Tucked on the western edge of New York State, often overlooked for the nearby Canadian city of Toronto and the attraction of Niagara Falls, the former boomtown of Buffalo is reaffirming its spot on the map. Buffalo, the second most populated city in the state behind New York City, reached its most populous and prosperous times in the late 19th to early 20th-centuries largely thanks to the business brought by the Erie Canal. Steel and grain were major industries for the city and fortunes were made in banking as well. However, like most boomtowns, Buffalo eventually went bust. But now, the city is making a comeback.
This city on the edge of Lake Erie is leaning on the foundations of its past to build a more prosperous and productive future. New businesses are being courted with programs like 43 North which invests $5 million a year in promising startups. The arts and food scenes are thriving and the wonderful historic architecture of the city is being preserved and adapted for modern use. Communications Manager of Visit Buffalo Niagara Brian Hayden notes that “what is exciting and new isn’t to the detriment of what’s old and classic.” Untapped Cities spent a few days exploring the city and discovered that there is so much more Buffalo has to offer than wings. Here are some of our favorite things to do:
Where to Stay: The Richardson Hotel
For nearly fifty years, the looming towers of the Buffalo State Asylum for the Insane towered over an abandoned site while residents wondered what the fate of the historic location would be. The buildings on the campus were designed by renowned architect Henry Hobson Richardson in his signature Romanesque Revival style, a style that would come to bear his name, Richardsonian Romanesque. The landscaping on the over 200-acre campus was designed by Frederick Law Olmsted, the man responsible for iconic green spaces like Central Park, as well as several parks in Buffalo and their connecting parkways (more on this later!). Construction began on the campus in 1872 and it opened as the Buffalo State Asylum for the Insane in 1880. In 1927 half of the campus was given over to Buffalo State College but the asylum continued to operate through the mid-1970s. By 1975 the site was mostly vacant and only a few administrative personnel remained.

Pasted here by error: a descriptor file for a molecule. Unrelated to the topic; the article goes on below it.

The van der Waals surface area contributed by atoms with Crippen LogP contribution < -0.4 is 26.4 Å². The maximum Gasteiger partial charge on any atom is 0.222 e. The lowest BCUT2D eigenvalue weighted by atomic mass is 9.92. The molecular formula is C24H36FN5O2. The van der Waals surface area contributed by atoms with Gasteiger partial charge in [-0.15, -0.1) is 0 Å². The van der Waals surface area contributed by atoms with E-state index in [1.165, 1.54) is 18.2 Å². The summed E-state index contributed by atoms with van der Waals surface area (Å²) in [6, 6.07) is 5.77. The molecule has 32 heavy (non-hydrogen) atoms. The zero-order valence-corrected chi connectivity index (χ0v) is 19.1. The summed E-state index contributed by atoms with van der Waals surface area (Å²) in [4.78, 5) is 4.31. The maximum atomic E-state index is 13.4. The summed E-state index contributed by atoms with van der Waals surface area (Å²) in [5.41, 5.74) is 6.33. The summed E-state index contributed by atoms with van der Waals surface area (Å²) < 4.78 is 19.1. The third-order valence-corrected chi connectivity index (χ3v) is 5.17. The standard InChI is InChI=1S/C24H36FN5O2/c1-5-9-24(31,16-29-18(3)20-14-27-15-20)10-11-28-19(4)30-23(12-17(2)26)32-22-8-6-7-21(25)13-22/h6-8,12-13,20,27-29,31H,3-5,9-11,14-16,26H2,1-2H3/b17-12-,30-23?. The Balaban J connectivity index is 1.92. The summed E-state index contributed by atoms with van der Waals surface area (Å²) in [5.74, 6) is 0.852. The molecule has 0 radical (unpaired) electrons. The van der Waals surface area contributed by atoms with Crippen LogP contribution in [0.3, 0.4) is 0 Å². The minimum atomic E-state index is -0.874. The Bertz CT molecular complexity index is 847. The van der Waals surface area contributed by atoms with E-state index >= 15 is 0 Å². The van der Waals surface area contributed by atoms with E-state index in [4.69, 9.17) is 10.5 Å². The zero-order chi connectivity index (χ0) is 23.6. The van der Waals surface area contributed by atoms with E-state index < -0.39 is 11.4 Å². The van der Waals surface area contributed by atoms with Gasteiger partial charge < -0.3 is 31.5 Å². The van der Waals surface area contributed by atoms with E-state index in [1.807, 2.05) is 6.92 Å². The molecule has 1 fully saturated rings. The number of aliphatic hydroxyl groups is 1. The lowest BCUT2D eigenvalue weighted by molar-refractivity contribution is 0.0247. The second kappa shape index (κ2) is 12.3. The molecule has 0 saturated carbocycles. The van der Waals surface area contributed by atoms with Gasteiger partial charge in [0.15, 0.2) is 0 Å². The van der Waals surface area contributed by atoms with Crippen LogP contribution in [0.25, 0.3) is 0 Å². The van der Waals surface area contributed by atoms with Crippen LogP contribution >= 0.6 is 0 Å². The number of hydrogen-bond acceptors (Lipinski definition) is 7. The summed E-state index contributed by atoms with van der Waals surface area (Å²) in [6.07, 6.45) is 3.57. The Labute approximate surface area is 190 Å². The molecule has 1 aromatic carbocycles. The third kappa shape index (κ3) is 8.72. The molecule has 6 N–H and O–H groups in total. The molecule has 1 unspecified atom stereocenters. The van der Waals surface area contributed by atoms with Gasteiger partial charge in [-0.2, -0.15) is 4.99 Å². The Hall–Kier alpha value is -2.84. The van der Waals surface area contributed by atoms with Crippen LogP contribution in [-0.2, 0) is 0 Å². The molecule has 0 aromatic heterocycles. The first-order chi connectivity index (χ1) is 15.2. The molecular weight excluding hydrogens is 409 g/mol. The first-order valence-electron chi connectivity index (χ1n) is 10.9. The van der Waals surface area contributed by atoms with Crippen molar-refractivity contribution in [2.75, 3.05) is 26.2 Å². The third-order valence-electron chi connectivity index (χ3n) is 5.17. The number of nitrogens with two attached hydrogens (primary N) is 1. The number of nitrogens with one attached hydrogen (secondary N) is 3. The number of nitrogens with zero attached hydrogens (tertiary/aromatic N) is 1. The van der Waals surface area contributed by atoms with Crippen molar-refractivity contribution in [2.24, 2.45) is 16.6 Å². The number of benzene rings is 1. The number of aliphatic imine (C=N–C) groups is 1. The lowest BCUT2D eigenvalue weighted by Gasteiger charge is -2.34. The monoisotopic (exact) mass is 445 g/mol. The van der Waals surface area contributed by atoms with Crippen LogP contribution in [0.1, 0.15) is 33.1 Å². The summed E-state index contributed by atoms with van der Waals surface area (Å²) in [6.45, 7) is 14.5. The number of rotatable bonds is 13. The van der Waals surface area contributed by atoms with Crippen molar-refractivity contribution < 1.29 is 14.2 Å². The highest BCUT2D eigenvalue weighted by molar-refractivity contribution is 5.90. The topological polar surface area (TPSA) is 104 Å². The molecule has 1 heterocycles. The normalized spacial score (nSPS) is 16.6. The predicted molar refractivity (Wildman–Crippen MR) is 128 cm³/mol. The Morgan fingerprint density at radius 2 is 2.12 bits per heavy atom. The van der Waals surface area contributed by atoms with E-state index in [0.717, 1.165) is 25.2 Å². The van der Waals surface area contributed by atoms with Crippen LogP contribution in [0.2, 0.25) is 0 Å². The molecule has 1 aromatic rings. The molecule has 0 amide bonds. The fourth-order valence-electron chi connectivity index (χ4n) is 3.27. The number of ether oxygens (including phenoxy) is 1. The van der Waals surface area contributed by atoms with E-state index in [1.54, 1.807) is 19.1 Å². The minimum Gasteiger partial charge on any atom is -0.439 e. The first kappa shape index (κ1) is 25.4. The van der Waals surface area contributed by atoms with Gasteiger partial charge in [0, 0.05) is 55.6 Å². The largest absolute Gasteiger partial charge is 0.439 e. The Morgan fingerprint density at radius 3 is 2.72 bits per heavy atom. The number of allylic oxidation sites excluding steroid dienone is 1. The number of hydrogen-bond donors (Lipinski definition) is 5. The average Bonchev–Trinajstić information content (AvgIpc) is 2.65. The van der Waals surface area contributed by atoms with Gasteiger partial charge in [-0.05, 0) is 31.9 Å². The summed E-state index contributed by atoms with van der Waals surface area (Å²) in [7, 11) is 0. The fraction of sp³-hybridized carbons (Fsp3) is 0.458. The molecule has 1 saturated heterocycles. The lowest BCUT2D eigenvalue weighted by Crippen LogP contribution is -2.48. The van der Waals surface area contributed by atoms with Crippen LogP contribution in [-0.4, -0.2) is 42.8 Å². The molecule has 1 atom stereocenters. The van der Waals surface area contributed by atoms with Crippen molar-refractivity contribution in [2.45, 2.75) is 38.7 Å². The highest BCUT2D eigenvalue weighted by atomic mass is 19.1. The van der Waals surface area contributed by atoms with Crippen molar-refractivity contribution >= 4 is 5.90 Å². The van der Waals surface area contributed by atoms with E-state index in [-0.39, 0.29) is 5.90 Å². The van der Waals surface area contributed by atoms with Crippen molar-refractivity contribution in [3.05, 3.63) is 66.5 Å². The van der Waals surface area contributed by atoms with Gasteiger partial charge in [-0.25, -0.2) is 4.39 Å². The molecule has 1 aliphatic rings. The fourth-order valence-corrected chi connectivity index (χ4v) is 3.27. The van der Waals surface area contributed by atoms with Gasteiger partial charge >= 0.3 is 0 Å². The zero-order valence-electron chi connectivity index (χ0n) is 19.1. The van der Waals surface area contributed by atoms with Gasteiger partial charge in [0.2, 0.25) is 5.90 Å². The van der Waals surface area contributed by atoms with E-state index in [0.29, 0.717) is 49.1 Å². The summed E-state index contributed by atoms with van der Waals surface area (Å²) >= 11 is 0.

Today, the campus is down to 42-acres but the site is getting a new life through various adaptive-reuse projects. The first of these projects to be completed is The Richardson Hotel (formerly known as The Hotel Henry Urban Resort and Conference Center). Opened in the spring of 2017, the hotel occupies the Tower Building and two of the first flanking wards. Since the site was designated as a National Historic Landmark in 1986, the hotel maintains much of the building’s original architectural features.
Employing the Kirkbride Plan, the main structure had an administrative building at the center flanked by two wings – one side for men and one side for women – which were further separated into tiered wards based on conditions and illnesses. The Asylum used the design to bring the outside in, as exposure to nature was seen as an essential part of treatment. Painted blue ceilings that mimic the sky inside are soaringly high and there are rooms on only one side of the hallway so there is always natural light. The hotel rooms occupy the amount of space that would equal about two patient rooms. You may also notice that all of the door frames are rounded instead of square. A fun story from the restoration that we heard while touring the building is that when plaster was removed from the walls it was discovered that the brick underneath was also curved.
Since the site had been abandoned for so long, tantalizing the community with mystery, the adaptive-reuse projects aim to bring the public in. The hotel uses its wide hallways and stunning grounds to host seasonal markets, art shows, and yoga classes that all are welcome to attend, not just guests of the hotel. The Richardson Center Corporation, the non-profit spearheading the re-use, offers tours of the Richardson Olmsted Campus which bring the public into some of the unoccupied buildings and teach them about the campus’ history.
In addition to the hotel, which occupies one third of the campus, the site will be home to the Lipsey Architeture Center Buffalo and other exciting projects spread throughout the eleven remaining unoccupied buildings on the campus. Hotel Henry is located in the heart of Buffalo’s Museum District, steps away from cultural destinations and Delaware Park, making it the perfect home base for a visit to the city.